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Taylorsville Journal

Led by ‘stacked’ distance group, Taylorsville track and field excited to compete

Apr 12, 2024 02:07PM ● By Josh McFadden

Taylorsville’s Cole Jameson (in blue, far left) is one of the Warriors top distance runners. He placed sixth in the track and field’s first tournament of the season, the Snow Canyon Invitational in St. George. Jameson headlines a strong group of distance runners on the boys team. (Photo courtesy of Whitney Lynn Photography.)

Though snow has still been falling and cold temperatures linger, high school athletes have hit the track for track and field season. At Taylorsville, the Warriors have assembled some strong groups to make a run at a region title.

Taylorsville competes in Region 4 of Class 5A. The Warriors have a good blend of experienced upperclassmen and younger athletes, all of whom are working hard to improve. Head coach Chad Farnes has an overarching goal to “ignite success by dreaming big, having fun and working hard every day.”

Taylorsville opened the season in mid-March at the Snow Canyon Invitational in St. George. A total of 60 teams participated, and many Warriors athletes stood out. Sariah Johnson was first overall in the long jump, while Aisha Salami took third in the shot put. On the boys’ side, the 4x200 relay team placed eighth at the meet. Also, junior Cole Jameson, a standout distance runner, was third in the 1,600-meter race and sixth in the 800. His performance in the 1,600 broke the school record. Interestingly, that record stood for 29 years, with its previous holder being Jameson’s father. 

“The team is doing fantastic,” Farnes said. “We had an incredible time going to Snow Canyon State Park and stayed at a fantastic Airbnb. At the meet, the athletes did amazing. Overall, the team had its best showing ever at Snow Canyon, success that we are hoping to continue through the rest of the season.”

For that success to continue and for the team to be at its best, Farnes laid out a few objectives that he expects the athletes to follow. He also emphasized that where athletes and the team place at meets won’t define whether a season is successful.  

“I think focusing on that goal is the big thing,” he said. “We’re really focused on having fun, dreaming big and working hard. If athletes can build confidence in themselves, work every day and have fun throughout the season, I’ll consider it a success.”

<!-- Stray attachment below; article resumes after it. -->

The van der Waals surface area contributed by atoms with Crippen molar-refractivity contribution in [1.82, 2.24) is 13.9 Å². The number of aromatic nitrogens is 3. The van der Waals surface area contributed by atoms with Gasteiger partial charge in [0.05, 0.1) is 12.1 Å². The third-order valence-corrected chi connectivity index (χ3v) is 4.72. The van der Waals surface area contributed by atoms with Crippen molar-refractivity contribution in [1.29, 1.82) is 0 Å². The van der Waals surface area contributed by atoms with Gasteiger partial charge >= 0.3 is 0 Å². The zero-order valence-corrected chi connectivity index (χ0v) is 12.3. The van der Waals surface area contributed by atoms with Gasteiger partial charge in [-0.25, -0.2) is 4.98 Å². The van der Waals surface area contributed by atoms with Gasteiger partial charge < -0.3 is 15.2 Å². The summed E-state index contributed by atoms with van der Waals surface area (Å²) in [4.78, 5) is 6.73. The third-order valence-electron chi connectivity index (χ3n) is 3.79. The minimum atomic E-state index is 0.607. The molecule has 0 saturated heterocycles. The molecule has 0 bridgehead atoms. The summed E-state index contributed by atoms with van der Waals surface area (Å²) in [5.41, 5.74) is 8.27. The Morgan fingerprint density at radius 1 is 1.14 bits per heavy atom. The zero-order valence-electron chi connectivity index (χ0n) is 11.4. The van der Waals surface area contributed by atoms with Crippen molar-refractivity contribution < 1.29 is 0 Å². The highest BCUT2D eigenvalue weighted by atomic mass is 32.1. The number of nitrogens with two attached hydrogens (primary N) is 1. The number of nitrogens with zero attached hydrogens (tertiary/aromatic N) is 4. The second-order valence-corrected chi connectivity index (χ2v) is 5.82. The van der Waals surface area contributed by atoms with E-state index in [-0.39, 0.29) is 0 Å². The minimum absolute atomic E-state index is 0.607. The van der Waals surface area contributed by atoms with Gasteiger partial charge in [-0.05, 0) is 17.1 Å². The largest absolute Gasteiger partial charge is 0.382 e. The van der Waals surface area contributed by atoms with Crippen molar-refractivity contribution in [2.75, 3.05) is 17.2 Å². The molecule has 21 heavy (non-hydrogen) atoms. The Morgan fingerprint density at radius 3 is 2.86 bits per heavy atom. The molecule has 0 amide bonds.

The Warriors have multiple distance runners who stand out. In fact, Farnes said that group is “stacked” with talented and accomplished runners. The Warriors’ distance team placed fourth at state out of 24 teams a year ago. Jameson is one of the top performers, but there are others to keep an eye on. Farnes pointed out the efforts and abilities of Edward Stout (sophomore), Kai Makowski (junior), Jonah Andrews (junior), Preston Gledhill (senior), Liamm Passey (senior) and Elliott Stout (sophomore). On the girls side, Johnson, a junior, and Salami, a senior, are the team leaders. 

“All these athletes have put in a ton of time in the offseason to be where they are,” Farnes said.

Depth does work against Taylorsville sometimes. The Warriors don’t have as large of a team as others across the 5A ranks. Farnes would love to see more athletes join the team. He also acknowledges that money is also an issue with the program. 

“I think something that we struggle with is finances,” he said. “Last year, we started a track club for sprinters to continue practicing over the summer. One athlete won her division at the regional Junior Olympics and qualified for nationals. She wasn’t able to go because of financial barriers. We have an incredible team, but one of the biggest barriers to our continued growth and success are the financial strains that our athletes experience.”

Farnes is also grateful for his coaching staff, which consists of eight coaches. The coaches provide daily support to the athletes to ensure their development. He loves coaching this group of track and field athletes. 

“What I enjoy most is the kids,” he said. “We’ve got an incredible group of kids that are enthusiastic and excited about track. They are fun to be around and are making the season really great.”

He also expects a lot out of the athletes. 

As mandated by school and by the Utah High School Activities Association, all athletes must maintain a minimum grade point average of 2.0. Team expectations and rules include attending practice every day, Monday through Friday, and not missing or skipping meets. Of course, Farnes makes allowances for certain issues; he just expects the athletes to communicate their needs ahead of time. Student-athletes who don’t follow these rules may miss upcoming meets or be removed from the team. 

Farnes holds himself and his fellow coaches accountable, too. 

“We will consistently be at practice in order to help out athletes,” he said. “We will create a positive, inclusive atmosphere. We will help athletes to develop to their full potential athletically. We will also help athletes foster friendships with other students. We will support athletes to succeed academically.”

Farnes engages athletes’ parents, too, and asks for their support for their children and for the team. For the Warriors, communication is vital, and Farnes uses text reminders and other media to keep in touch with parents and inform them of any team developments and events. 

Taylorsville will compete in tournaments and meets in April and into May in preparation for the 5A state championships. The championship meet will take place at Brigham Young University, May 16–18. The Warriors will try to qualify as many athletes as possible for state. The more team members that get to the championships, the better chance Taylorsville will have at climbing up the final standings. Taylorsville was a member of Class 6A a year ago but moved down a division this season. λ

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